Theo

    • Karen says:

      Hi Theo, I appreciate your kind concern! Yes, Eureka Springs is a fun place to be.

      When am I going to write a weaving book? You’re reading it. Haha. I do have teaching in my soul. I love the idea of helping other people learn.

      Thanks,
      Karen

  • Angie Roberts says:

    Looks like it was a very fun and educational workshop,
    beautiful towels. Prayers, positive thoughts coming to you and your community.
    Blessings

  • Ettenna says:

    Keep Montana in your prayer- we are literally burning up…

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Another Small Tapestry Loom

One more little tapestry loom? I signed up for Rebecca Mezoff’s Weaving Tapestry on Little Looms online class, and ordered a Hokett loom to go with it. This petite 7″ x 8″ loom is made by Jim Hokett, who uses exotic woods for the looms. Mine is made of bubinga and chechen woods. Very pretty and nice to the touch! This is a 6-dent loom, and I have warped it double, to have 12 ends per inch.

Hockett loom warped for weaving a small tapestry.

Hokett 6-dent loom is warped 12 ends per inch by warping 2 ends per dent. I am not accustomed to using a tapestry beater or a shed stick. It will be fascinating to try some new things!

New Hokett loom - starting sample for Rebecca Mezoff's class.

I did some weaving while riding in the car. I finished the header, a short hem, and a row of special knots for the hem’s turned edge.

In this course, I am practicing some basic small loom tapestry techniques. Rebecca has a very organized, clear teaching style, so it’s a joy to learn from her. As I practice, I am reviewing things I have learned previously; and I am picking up great tips that are new to me. And, for once, lo and behold, I am weaving tapestry from the front!

May your new year start with learning something new.

Happy Year End,
Karen

8 Comments

  • Leigh Grundy says:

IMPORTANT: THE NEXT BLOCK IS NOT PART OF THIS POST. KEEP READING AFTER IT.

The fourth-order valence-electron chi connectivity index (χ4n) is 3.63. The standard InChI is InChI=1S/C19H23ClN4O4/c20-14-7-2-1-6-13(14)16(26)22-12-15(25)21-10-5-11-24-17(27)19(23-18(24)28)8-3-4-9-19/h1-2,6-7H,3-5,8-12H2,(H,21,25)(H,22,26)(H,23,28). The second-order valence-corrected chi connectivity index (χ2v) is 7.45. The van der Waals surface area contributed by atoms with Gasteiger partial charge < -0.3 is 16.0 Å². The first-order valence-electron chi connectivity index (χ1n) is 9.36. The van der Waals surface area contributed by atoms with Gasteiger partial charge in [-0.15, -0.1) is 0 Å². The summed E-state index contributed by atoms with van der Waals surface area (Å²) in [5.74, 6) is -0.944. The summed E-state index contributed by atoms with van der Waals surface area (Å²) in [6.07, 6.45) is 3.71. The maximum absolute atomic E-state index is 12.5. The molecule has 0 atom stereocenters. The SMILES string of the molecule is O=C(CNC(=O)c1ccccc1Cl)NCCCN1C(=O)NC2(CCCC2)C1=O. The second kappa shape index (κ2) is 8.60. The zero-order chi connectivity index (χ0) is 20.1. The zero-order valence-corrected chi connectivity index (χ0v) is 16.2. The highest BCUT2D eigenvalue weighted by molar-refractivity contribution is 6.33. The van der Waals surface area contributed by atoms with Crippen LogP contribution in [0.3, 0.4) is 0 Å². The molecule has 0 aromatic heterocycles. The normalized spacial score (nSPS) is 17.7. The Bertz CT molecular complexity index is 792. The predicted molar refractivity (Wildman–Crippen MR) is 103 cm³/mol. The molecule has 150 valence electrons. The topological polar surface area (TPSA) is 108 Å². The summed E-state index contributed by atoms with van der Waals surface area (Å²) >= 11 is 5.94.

I almost bought one of those little hokett looms once for sampling. They are so cute. What would you do with such a little tapestry? I can’t wait to see.

    Have a wonderful New Year.

    • Karen says:

      Hi Leigh, The little Hokett looms would be great for sampling for larger tapestries. I don’t have a specific end in mind. Sometimes I mount the small tapestry and put it in a frame. Most of the time, though, it’s an exercise for my fingers and my mind. I’m not at the point where I’m making masterpieces yet.

      Karen

  • Beth says:

    I followed Rebecca and her time spent in the Petrified Forest. I love her work and would one day like to take a class from her. The online class sounds like a great way to begin. I’m looking forward to seeing your progress.

    • Karen says:

      Beth, I follow Rebecca on Instagram. Her small tapestries from the Petrified Forest were very interesting. After seeing other students’ work on IG, I decided to go for it myself!

      Karen

  • Betsy says:

    I have put that class on my personal wish list. I got a Lost Pond hand-held loom for Christmas and I’ve never done tapestry. I will be visiting the person who gave it to me next summer; it would be nice to show her I’m using it! 🙂

    On that same trip I’m taking Basics at Vavstuga!!! :happy dance:

  • Louise Yale says:

    Also just bought a Hockett loom – in red zebra wood !! Same size as yours.

    Just experimenting with the loom now with traditional tapestry techniques and soumak which I really enjoy, Soumak stitches provide a 3 demensional accent or frame to the other stitches.
    Currently working with cotton perle but want to try silk.
    Planning to make a small flat purse for frequently used credit cards for my purse. I may add a braided necklace and wear it as a piece of textile jewelry.

    • Karen says:

      Louise, I love the wood. There is something special about holding wood in your hands that makes the tapestry work that much more interesting and special.

      I have done a little bit of soumak on this loom, too. It’s something I’d like to explore some more.